[su_dropcap style=”flat”]S[/su_dropcap]o, if you have been paying attention to Ready, Set, Load parts I and II (found in the American Shooting Journal, May and June 2015), then you have some good-looking rounds assembled. Make sure they feed and chamber cleanly before you leave the shop. Remember, it is easier to fix a problem in your shop than out in the field. Once you have established this basic test, it’s time to shoot, and we will talk about what a well-loaded shot looks like on a target.
First comes safety. If the load is too hot or too light, the signs will be readily apparent. If the rounds are overloaded, it will show most of the time. One mild sign might be a shiny ejector mark on the case head. As a rule they are not dangerous, but it will wear out the brass quicker.
Hot loads wear out a gun more quickly, and except in narrow circumstances, are not necessary. A good example is the 220 Swift. I load mine to about 100 feet per second below the absolute max. The accuracy is great and the groundhogs never notice the difference, but the rifle and brass does. Hot loads will enlarge the primer pocket, which will render it useless; this is not always a reliable indication of excessive pressure, though it should be considered.
Other causes may be a soft primer, sharp firing pin or sticky extraction. If you have a sticky extraction and your chamber is clean and not bulged in any way, you have excessive pressure that is approaching the danger zone, especially in older guns. This is a good time to stop, pull the bullets, check and probably reduce the load.
When you get to the point of blowing primers and excessively hard extractions, then you are courting disaster if you continue to shoot them. The cause could be too much or the wrong type of powder, or even the wrong type of bullets. If you think you put in too much powder, check to make sure you didn’t set your scales wrong when you measured back at the shop. It’s a simple mistake but it happens, which is why it is so important to focus totally on the job at hand. Some of the powder labels look very similar; this is why you should only keep one powder on hand at a time during reloading.
Loads that are too light are inconsistent and probably won’t shoot accurately. A really light load may leave a bullet in the barrel. If you are not sure if the bullet left the barrel, safely check it out before shooting again. If there is a bullet lodged in the barrel, do not try to shoot it out by pulling the trigger again. This is very dangerous, and at the very least will ruin the barrel.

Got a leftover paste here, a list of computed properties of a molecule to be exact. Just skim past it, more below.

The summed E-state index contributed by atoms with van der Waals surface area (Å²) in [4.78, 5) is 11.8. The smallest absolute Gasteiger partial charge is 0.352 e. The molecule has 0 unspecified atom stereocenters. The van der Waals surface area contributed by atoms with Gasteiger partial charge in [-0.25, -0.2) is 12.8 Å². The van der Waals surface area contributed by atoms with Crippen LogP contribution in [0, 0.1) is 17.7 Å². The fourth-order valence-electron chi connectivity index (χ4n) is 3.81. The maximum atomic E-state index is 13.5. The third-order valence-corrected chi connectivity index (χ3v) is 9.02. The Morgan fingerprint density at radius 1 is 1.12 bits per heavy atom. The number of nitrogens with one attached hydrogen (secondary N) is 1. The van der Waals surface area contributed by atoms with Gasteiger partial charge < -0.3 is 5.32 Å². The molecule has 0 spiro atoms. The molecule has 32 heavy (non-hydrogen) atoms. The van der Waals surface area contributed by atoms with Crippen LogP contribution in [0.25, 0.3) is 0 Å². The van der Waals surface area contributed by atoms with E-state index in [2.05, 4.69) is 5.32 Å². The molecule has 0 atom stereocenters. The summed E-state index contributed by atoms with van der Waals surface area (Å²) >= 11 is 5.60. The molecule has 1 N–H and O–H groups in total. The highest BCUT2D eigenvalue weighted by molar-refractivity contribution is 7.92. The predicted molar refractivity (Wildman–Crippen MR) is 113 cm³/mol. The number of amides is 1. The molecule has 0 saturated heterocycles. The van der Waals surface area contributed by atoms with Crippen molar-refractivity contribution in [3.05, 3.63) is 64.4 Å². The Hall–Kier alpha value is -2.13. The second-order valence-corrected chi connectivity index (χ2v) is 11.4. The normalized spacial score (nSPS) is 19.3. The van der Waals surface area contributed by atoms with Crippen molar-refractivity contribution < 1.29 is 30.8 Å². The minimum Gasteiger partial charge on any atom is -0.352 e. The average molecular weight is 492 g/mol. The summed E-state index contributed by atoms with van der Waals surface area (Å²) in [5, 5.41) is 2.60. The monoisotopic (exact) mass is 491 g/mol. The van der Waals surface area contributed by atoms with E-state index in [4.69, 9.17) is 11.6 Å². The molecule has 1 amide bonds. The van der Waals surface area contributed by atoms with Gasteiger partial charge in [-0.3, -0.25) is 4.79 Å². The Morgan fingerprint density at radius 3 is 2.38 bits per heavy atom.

If the ammo has a different sound every time you shoot, you might have a hangfire, which can also be caused by a load that is too light. What happens is the powder isn’t evenly distributed within the case and does not burn at an instantaneous rate. It will burn slowly or irregularly, hence the hangfire. Old ammo can also cause a hangfire and should be discarded, but you can save the bullet. If you think you have a hangfire, keep the action closed for at least 30 seconds. The powder could also be unstable due to poor storage conditions.
Naturally, you want to see how accurate your ammo is. Since there are a lot of things that affect accuracy, don’t panic if your ammo is all over the target. Causes may range from loose scope mounts to poor bedding. If you have an accuracy issue, check out everything else first, including the shooter. If the ammo was loaded correctly, then it should be at least fairly accurate. Keep in mind different guns like different loads, so you may have to try a few different combinations to get the accuracy you want.
Using a bullet that isn’t designed for a gun’s rifling is a common mistake. An example would be using a heavy 80- to 100-grain bullet in a .223 rifle with a slow-rifling twist. The bullet won’t stabilize no matter what you do.
If you are able to achieve a 1- to 2-inch minute of angle at 100 yards with a bolt-action rifle, you are right where you need to be. Handguns will vary, but a decent gun and ammo combination should be able to achieve a 3- to 5-inch group at 25 yards, provided the shooter does their part.
So, if you have the desired accuracy and velocity without loads that are too hot, you have arrived. You should keep records of all of your loads, both good and bad. Keeping notes on bad loads should prevent you from repeating them somewhere down the road.
Another good way to test your ammo is to chronograph it. That way you can see and not guess at the velocity, plus you can test it against manufactured ammo of the same bullet weight to see how your ammo stacks up against the factory fodder. Caution! You might get your feelings hurt. Modern factory loads have improved a lot over the last 20 years or so. They are very accurate and consistent and will be as good as custom-loaded ammo; this is especially true with some custom hunting loads.
During the course of my work, I shoot a decent amount of factory ammo and very seldom does it not perform as advertised. The downside to factory-made ammo is the cost, and there may be a problem getting it on a timely basis.
You will get a really great feeling when you have crafted your own product that performs well, rather than having to buy it from a store. Another one of the many advantages to rolling your own is the ability to make ammo for obsolete guns. Shotguns, as well, can benefit from reloaded ammo. I took down a bear with a Lightfield slug that I handloaded. If you take an animal with your loads, this is a special type of satisfaction and there are very few things that will match it. ASJ